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This table lists symptoms that people with this disease may have. For most diseases, symptoms will vary from person to person.
People with the same disease may not have all the symptoms listed. The HPO collects information on symptoms that have been described in medical resources. The HPO is updated regularly.
Making a diagnosis for a genetic or rare disease can often be challenging. The following resources provide information relating to diagnosis and testing for this condition. If you have questions about getting a diagnosis, you should contact a healthcare professional. If you need medical advice, you can look for doctors or other healthcare professionals who have experience with this disease.
You may find these specialists through advocacy organizations, clinical trials, or articles published in medical journals. You may also want to contact a university or tertiary medical center in your area, because these centers tend to see more complex cases and have the latest technology and treatments.
They may be able to refer you to someone they know through conferences or research efforts. Some specialists may be willing to consult with you or your local doctors over the phone or by email if you can't travel to them for care. You can find more tips in our guide, How to Find a Disease Specialist.
We also encourage you to explore the rest of this page to find resources that can help you find specialists. Related diseases are conditions that have similar signs and symptoms.
A health care provider may consider these conditions in the table below when making a diagnosis. Please note that the table may not include all the possible conditions related to this disease. Research helps us better understand diseases and can lead to advances in diagnosis and treatment. This section provides resources to help you learn about medical research and ways to get involved.
Living with a genetic or rare disease can impact the daily lives of patients and families. These resources can help families navigate various aspects of living with a rare disease. These resources provide more information about this condition or associated symptoms. The in-depth resources contain medical and scientific language that may be hard to understand.
You may want to review these resources with a medical professional. Questions sent to GARD may be posted here if the information could be helpful to others. We remove all identifying information when posting a question to protect your privacy. If you do not want your question posted, please let us know. National Institutes of Health. COVID is an emerging, rapidly evolving situation. Menu Search Home Diseases Farber's disease.
You can help advance rare disease research! Title Other Names:. Farber disease; Farber lipogranulomatosis; Ceramidase deficiency; Farber disease; Farber lipogranulomatosis; Ceramidase deficiency; Acid ceramidase deficiency; AC deficiency; N-Laurylsphingosine deacylase deficiency See More. This disease is grouped under:. Summary Summary. Symptoms Symptoms. Showing of 68 View All. Joint inflammation. Flexed joint that cannot be straightened. Joint pain. Faltering weight. Weight faltering. Decreased muscle tone in infant.
Mental deficiency. Mental retardation. Mental retardation, nonspecific. Abnormality of the elbows. Sternal anomalies. Abnormalities of the wrists. Partial or complete collapse of part or entire lung. Brain degeneration. Brain wasting. Loss of developmental milestones. Mental deterioration in childhood. Inability to produce voice sounds. Feeding problems. Poor feeding. Enlarged liver and spleen. Inability to speak. Episodic fever. Increased body temperature, episodic.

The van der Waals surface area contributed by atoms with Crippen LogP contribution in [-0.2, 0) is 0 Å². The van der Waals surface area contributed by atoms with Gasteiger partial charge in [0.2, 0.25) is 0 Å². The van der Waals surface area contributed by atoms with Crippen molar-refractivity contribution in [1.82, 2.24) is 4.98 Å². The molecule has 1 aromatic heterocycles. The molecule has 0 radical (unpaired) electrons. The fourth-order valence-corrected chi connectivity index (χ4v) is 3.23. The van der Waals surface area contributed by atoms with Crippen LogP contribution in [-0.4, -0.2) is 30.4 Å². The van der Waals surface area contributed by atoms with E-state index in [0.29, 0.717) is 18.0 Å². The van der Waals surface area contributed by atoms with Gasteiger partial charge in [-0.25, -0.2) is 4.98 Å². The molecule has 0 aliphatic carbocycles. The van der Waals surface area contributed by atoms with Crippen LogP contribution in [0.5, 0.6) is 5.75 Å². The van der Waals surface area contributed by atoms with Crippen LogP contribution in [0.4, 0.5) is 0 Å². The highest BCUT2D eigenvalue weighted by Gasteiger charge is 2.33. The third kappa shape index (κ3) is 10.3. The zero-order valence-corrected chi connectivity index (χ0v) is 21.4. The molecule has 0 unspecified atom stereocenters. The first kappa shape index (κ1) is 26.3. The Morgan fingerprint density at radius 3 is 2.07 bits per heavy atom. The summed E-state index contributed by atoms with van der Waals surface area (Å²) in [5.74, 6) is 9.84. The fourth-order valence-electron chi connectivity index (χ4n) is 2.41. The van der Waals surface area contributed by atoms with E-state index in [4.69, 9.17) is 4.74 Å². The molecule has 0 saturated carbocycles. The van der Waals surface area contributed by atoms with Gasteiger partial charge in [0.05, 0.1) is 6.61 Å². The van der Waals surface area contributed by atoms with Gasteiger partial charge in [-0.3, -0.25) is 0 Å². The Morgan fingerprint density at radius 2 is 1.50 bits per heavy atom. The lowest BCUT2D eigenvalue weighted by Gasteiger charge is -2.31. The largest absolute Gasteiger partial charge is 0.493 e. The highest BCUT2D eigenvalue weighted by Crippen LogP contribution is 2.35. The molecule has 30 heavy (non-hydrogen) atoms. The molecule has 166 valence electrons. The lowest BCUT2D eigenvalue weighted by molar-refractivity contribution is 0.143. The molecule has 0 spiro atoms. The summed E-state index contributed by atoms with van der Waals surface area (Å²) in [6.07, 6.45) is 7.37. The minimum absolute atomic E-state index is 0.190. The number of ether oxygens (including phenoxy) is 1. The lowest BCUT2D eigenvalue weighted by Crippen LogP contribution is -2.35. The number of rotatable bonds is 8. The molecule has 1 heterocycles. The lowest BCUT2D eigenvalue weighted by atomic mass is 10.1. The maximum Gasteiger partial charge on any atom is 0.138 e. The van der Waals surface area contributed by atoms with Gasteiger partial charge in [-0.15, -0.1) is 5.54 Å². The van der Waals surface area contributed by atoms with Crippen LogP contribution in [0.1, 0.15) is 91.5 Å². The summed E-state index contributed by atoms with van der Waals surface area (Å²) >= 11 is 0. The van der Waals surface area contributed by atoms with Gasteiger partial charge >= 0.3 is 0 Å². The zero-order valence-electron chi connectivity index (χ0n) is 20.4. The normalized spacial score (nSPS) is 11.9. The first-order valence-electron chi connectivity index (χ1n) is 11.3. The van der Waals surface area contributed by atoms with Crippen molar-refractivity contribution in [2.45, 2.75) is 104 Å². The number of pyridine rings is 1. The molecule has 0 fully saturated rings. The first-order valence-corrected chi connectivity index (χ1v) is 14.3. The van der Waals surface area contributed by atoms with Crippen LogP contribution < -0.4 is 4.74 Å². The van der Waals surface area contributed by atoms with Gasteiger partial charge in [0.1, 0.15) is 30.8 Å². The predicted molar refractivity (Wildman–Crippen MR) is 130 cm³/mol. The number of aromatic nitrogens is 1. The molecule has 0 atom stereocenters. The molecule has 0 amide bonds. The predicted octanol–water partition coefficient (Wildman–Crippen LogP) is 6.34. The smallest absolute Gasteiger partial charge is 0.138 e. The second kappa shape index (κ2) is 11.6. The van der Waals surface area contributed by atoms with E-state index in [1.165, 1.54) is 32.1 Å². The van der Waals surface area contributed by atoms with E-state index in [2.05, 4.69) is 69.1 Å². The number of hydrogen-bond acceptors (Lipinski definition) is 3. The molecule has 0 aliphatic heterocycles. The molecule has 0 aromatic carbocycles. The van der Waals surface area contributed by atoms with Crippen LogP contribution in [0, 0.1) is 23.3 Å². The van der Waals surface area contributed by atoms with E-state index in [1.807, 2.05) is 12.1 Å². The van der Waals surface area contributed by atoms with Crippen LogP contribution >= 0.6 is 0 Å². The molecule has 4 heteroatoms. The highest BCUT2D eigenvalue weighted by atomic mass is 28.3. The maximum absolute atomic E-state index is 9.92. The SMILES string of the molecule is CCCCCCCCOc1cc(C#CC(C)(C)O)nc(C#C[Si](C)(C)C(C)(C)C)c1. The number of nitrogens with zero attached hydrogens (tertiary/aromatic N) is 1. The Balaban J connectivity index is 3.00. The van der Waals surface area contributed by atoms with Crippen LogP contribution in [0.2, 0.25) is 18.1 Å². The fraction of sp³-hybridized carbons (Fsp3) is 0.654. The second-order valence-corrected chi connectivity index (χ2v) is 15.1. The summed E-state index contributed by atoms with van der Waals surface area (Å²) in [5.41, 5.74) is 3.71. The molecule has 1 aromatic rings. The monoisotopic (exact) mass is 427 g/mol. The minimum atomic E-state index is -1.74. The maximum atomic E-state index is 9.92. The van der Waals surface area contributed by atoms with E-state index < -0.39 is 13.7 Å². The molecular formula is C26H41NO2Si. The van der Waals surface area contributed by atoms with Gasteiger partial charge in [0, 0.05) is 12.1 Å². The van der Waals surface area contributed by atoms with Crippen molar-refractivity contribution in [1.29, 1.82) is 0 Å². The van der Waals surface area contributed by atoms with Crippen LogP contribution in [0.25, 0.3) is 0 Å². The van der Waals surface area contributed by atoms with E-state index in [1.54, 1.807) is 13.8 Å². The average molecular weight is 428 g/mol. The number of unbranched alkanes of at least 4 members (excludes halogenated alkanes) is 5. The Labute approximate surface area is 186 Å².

Intermittent fever. Recurrent colds. Breathing difficulties. Difficulty breathing. Respiratory impairment. Decreased body height. Small stature. Muscle degeneration. Muscle wasting. Involuntary muscle stiffness, contraction, or spasm. Unusual facial appearance. Low number of red blood cells or hemoglobin. Accumulation of fluid in the abdomen. High liver enzymes. Liver failure. Swollen lymph nodes. Involuntary, rapid, rhythmic eye movements.
Partial paralysis of legs. Stubby finger. Short toes. Stubby toes. Low platelet count. Enlarged liver. Worsens with time. Increased spleen size. Do you have more information about symptoms of this disease?
We want to hear from you. Do you have updated information on this disease? Diagnosis Diagnosis. The intended audience for the GTR is health care providers and researchers. Patients and consumers with specific questions about a genetic test should contact a health care provider or a genetics professional.
Orphanet lists international laboratories offering diagnostic testing for this condition. Find a Specialist Find a Specialist. Healthcare Resources To find a medical professional who specializes in genetics, you can ask your doctor for a referral or you can search for one yourself. Related Diseases Related Diseases. Conditions with similar signs and symptoms from Orphanet.
Acid ceramidase deficiency: Farber disease and SMA-PME
MIFTS : Expand all tables. MalaCards integrated aliases for Farber Lipogranulomatosis: Name: Farber Lipogranulomatosis 56 12 52 25 58 73 36 13 43 15 39 Farber Disease 56 12 52 25 58 73 29 6.
Metrics details. Acid ceramidase ACDase deficiency is a spectrum of disorders that includes a rare lysosomal storage disorder called Farber disease FD and a rare epileptic disorder called spinal muscular atrophy with progressive myoclonic epilepsy SMA-PME. Both disorders are caused by mutations in the ASAH1 gene that encodes the lysosomal hydrolase that breaks down the bioactive lipid ceramide. Typical textbook manifestations of classical FD include the formation of subcutaneous nodules, accumulation of joint contractures, and development of a hoarse voice. In reality, however, the clinical presentation is much broader.